With at least a third of the planet currently on lockdown, many countries are counting their losses in the battle to curb the spread of COVID-19. While the lockdowns are meant to alleviate one problem, they are simultaneously posing other challenges, with major economic activities brought to a halt.
In South Africa, President Cyril Ramaphosa announced on Thursday that the lockdown that started on 27 March would be eased to stage four from 1 May.
This involves easing of regulations to allow some sectors of the economy to operate. While this has brought some relief for some sectors, the entertainment industry continues to bear the brunt of the virus with most regulations affecting it still intact.
On the video below , President Cyril Ramaphosa announces different phases of the lockdown:
With people at home and social distancing still in effect, theatre plays and shoots for television programmes have been cancelled. This has left many artists without bread on the table.
A non-profit organisation representing the legal and economic rights of actors engaged in the audio visual, corporate, radio and commercial production sector, the South African Guild of Actors (SAGA), is concerned about the effect of coronavirus and lockdown restrictions on the industry.
Chairperson Jack Devnarian says since there are no performances, there is no money coming in for artists.
“Actors are generally engaged as freelance performers. We work from gig to gig, earning performance fees for the delivery of our work. We are not protected under Labour Laws and we are unable to derive any benefits from UIF. With the lockdown , all audio visual and theatrical productions are suspended. While the lockdown restrictions are a necessary measure, actors are unable to earn an income during this time. While this is also true for the majority of South Africa’s workforce, freelance actors have no income safety net as we do not qualify for provisions afforded to workers in fixed employment. Banking and insurance institutions categorise freelancers as ‘high risk’ and therefore do not adapt their products to meet our specific needs.”
Food Assistance Fund for artists
To help ease the pain artists are going through, SAGA together with the Theatre Benevolent Fund (TBF) and Personal Managers ‘Association, have started a Food Assistance Fund.
The initiative collects money to supply food for artists in dire need. TBF Board Member Gert van Niekerk says response to the fund has been overwhelming.
“We have managed to collect just over R300 000. People are contributing; we have got quite a few big donations from people like Carolyn Steyn which contributed a huge amount of money. Unfortunately the requests for food vouchers are coming equally fast, so the money is going out quickly. We have only been going now for four days now and we have paid out almost R80 000.”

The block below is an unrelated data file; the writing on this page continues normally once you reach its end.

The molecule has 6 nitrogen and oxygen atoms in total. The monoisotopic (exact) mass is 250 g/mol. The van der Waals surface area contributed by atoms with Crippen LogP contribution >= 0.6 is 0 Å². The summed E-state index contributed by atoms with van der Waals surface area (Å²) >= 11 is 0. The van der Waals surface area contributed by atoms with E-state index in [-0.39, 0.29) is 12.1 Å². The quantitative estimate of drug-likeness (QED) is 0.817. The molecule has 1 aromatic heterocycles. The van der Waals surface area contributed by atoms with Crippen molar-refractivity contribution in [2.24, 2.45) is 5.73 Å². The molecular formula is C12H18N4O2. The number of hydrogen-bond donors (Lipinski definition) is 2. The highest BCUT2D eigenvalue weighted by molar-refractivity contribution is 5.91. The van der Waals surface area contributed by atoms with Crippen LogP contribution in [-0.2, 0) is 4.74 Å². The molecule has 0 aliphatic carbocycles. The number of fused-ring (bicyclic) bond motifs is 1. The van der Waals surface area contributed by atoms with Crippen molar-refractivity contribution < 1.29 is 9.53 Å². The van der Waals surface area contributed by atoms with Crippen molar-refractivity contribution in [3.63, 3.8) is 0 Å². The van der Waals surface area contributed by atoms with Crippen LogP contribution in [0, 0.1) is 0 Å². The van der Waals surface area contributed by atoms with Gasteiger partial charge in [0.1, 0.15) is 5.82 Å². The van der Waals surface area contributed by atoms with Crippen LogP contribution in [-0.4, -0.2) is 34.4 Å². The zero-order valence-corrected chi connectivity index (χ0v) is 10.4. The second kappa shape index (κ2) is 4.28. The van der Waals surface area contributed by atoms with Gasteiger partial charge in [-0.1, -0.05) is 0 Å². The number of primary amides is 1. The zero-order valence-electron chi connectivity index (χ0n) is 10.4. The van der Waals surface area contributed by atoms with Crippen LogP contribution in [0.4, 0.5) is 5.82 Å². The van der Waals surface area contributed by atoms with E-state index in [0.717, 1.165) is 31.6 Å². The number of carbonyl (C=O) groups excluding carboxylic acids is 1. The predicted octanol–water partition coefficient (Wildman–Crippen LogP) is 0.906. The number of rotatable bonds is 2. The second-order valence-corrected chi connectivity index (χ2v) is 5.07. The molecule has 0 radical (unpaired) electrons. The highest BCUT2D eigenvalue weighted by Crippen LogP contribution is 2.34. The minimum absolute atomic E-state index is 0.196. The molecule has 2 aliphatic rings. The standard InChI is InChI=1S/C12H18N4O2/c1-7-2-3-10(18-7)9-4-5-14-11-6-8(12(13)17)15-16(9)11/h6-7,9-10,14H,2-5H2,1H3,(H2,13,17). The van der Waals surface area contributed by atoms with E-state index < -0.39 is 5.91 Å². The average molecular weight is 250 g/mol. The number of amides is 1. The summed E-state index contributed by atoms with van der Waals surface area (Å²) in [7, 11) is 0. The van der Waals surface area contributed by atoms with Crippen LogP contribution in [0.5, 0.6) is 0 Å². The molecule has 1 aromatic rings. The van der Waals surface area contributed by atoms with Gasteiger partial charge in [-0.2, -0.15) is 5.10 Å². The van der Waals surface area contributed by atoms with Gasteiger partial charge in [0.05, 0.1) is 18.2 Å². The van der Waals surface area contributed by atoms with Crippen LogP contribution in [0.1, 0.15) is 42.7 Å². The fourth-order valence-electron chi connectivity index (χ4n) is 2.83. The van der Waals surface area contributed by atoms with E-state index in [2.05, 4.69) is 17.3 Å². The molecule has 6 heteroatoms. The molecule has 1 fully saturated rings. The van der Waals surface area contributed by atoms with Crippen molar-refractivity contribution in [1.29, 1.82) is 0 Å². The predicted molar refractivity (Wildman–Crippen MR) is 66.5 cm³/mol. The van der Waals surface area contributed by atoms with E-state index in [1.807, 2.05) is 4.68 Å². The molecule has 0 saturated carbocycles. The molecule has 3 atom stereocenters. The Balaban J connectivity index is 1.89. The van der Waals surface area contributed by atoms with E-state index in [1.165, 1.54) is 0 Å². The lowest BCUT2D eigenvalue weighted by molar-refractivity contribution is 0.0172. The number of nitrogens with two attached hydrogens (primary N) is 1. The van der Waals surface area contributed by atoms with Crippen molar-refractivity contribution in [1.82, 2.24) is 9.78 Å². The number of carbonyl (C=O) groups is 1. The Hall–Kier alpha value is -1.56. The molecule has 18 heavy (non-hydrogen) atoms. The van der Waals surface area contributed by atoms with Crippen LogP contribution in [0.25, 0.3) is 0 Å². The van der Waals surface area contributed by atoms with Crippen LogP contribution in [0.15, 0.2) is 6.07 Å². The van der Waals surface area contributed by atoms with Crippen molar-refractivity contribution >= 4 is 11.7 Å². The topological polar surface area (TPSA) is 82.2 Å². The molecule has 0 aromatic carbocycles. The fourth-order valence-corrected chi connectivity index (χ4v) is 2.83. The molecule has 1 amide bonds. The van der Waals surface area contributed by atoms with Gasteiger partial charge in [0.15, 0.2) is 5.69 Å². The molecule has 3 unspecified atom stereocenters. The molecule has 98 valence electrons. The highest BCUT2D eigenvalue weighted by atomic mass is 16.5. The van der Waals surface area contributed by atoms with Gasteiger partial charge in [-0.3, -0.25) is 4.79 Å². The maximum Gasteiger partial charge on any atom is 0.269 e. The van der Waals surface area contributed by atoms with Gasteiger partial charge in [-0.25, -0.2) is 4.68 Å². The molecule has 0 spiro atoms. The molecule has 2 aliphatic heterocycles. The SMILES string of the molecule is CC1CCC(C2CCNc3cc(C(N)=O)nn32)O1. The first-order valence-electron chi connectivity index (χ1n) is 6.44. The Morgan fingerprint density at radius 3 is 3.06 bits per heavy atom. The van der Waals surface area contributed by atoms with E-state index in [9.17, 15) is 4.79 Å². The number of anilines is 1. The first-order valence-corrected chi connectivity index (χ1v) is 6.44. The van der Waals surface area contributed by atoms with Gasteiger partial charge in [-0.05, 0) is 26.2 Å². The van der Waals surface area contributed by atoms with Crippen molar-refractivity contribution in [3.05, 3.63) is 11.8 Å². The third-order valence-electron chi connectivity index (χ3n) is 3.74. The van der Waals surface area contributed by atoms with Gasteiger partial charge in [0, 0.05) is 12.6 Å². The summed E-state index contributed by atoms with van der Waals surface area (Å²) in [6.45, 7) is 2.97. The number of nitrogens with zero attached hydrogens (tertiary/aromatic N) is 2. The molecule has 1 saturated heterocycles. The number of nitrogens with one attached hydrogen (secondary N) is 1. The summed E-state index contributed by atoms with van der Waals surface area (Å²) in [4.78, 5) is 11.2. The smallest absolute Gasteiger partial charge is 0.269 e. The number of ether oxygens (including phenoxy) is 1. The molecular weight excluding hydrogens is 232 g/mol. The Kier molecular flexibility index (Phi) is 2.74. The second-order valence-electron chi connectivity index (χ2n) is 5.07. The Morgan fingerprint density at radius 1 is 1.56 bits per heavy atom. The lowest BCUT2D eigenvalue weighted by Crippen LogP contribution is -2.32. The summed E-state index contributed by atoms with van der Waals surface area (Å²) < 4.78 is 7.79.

— Timothy Moloi (@TimothyMoloi) April 21, 2020
TBF ‘s Gert van Niekerk explains how the Food Assistance Fund works in the audio below:
Government’s role in assisting artists
Government has also stepped in to mitigate the effect of the virus on the industry. In March, Minister Nathi Mthethwa announced a R150 million relief fund to this effect.
Media Release: Department of Sport, Arts and Culture: Progress Regarding The Applications For The COVID-19 RELIEF FUND pic.twitter.com/LrH5qF1Xp4
— Min. Nathi Mthethwa (@NathiMthethwaSA) April 17, 2020
President Cyril Ramaphosa on 21 April reiterated that support will be extended to artists and athletes. However, he did not outline the extent to which this will be done .
“The Minister of Sports, Arts and Culture, Minister Nathi Mthethwa announced the department’s income relief strategy on 25 March, offering financial assistance to those who lost income through the cancellation of productions. The deadline for applications was 6 April 2020 and there is still no evidence of any relief payments. On Friday 17 April, the minister announced the adjudication panel that will assess the thousands of applications received, so we are hopeful that the administration of the minister’s strategy does not itself become an obstacle to the department’s relief effort,” says Devnarian.
Impact on economy
As of two years ago the creative industry contributed on average 3% to the Gross Domestic Product (GDP), which is a figure around R64 billion. The industry employs about 440 000 people and contributes about R24 billion in taxes.
Head of Strategic Engagement at the South African Institute of Race Relations, Sara Gon, says the pandemic will have severe consequences to the industry’s contribution towards the GDP.
“I think the effect is going to be huge because most people in the arts industry require audiences to view their work or to sit and attend play ect..This can be off-set to some extent by things like You Tube and social media in general where people can play music, sing or perform and still reach an audience either for free or there are systems to charge them. One of the sectors that are doing quite well are comedians who are earning quite well by being sponsored. But this is very much in the minority and if you don’t have a smart phone and internet access you are really going to struggle. Getting out of the economic quagmire once the lockdown is over is likely to be very slow because the people who would spend money on you, don’t have enough money to spend on arts and culture.”
Although it remains unclear when life will go back to normal, people in the industry are trying to find different ways to ensure their work reaches their audience.
Theatre lovers, would you watch a play online? We are trying to take decisions about The House of Truth. pic.twitter.com/GGfV5g5FrB
— Dr Siphiwo Mahala (@SiphiwoMahala) April 18, 2020
Below is a graphic which shows the levels of easing the lockdown regulations: